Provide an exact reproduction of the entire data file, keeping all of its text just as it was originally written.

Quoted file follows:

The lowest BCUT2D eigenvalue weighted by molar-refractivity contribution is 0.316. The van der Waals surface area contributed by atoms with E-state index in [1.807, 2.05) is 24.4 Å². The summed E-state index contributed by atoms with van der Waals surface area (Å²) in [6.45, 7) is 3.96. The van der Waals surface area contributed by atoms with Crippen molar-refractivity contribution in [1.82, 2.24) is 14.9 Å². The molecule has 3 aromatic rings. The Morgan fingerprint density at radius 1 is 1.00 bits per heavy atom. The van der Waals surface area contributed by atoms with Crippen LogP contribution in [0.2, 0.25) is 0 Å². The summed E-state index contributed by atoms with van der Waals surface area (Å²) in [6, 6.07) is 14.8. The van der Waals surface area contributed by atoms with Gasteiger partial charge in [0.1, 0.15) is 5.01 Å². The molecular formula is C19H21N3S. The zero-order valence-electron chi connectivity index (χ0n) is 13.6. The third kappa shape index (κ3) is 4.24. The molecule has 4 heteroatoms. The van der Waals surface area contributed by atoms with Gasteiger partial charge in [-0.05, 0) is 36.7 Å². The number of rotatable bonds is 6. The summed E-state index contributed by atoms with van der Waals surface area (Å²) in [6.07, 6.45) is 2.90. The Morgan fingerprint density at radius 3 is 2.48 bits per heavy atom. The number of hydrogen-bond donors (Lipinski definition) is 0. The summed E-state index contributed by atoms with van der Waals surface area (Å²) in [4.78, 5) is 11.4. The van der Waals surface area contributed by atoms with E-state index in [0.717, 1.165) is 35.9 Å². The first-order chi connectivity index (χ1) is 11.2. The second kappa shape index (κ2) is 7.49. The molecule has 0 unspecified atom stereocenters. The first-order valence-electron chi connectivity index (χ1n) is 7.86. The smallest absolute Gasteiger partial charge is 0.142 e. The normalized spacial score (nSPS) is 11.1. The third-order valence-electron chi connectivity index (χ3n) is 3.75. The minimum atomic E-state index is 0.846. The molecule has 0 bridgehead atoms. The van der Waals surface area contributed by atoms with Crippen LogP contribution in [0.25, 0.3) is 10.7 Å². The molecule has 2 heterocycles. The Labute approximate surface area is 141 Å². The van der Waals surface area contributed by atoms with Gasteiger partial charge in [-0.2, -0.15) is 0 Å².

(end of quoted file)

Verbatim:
The lowest BCUT2D eigenvalue weighted by molar-refractivity contribution is 0.316. The van der Waals surface area contributed by atoms with E-state index in [1.807, 2.05) is 24.4 Å². The summed E-state index contributed by atoms with van der Waals surface area (Å²) in [6.45, 7) is 3.96. The van der Waals surface area contributed by atoms with Crippen molar-refractivity contribution in [1.82, 2.24) is 14.9 Å². The molecule has 3 aromatic rings. The Morgan fingerprint density at radius 1 is 1.00 bits per heavy atom. The van der Waals surface area contributed by atoms with Crippen LogP contribution in [0.2, 0.25) is 0 Å². The summed E-state index contributed by atoms with van der Waals surface area (Å²) in [6, 6.07) is 14.8. The van der Waals surface area contributed by atoms with Gasteiger partial charge in [0.1, 0.15) is 5.01 Å². The molecular formula is C19H21N3S. The zero-order valence-electron chi connectivity index (χ0n) is 13.6. The third kappa shape index (κ3) is 4.24. The molecule has 4 heteroatoms. The van der Waals surface area contributed by atoms with Gasteiger partial charge in [-0.05, 0) is 36.7 Å². The number of rotatable bonds is 6. The summed E-state index contributed by atoms with van der Waals surface area (Å²) in [6.07, 6.45) is 2.90. The Morgan fingerprint density at radius 3 is 2.48 bits per heavy atom. The number of hydrogen-bond donors (Lipinski definition) is 0. The summed E-state index contributed by atoms with van der Waals surface area (Å²) in [4.78, 5) is 11.4. The van der Waals surface area contributed by atoms with E-state index in [0.717, 1.165) is 35.9 Å². The first-order chi connectivity index (χ1) is 11.2. The second kappa shape index (κ2) is 7.49. The molecule has 0 unspecified atom stereocenters. The first-order valence-electron chi connectivity index (χ1n) is 7.86. The smallest absolute Gasteiger partial charge is 0.142 e. The normalized spacial score (nSPS) is 11.1. The third-order valence-electron chi connectivity index (χ3n) is 3.75. The minimum atomic E-state index is 0.846. The molecule has 0 bridgehead atoms. The van der Waals surface area contributed by atoms with Crippen LogP contribution in [0.25, 0.3) is 10.7 Å². The molecule has 2 heterocycles. The Labute approximate surface area is 141 Å². The van der Waals surface area contributed by atoms with Gasteiger partial charge in [-0.2, -0.15) is 0 Å².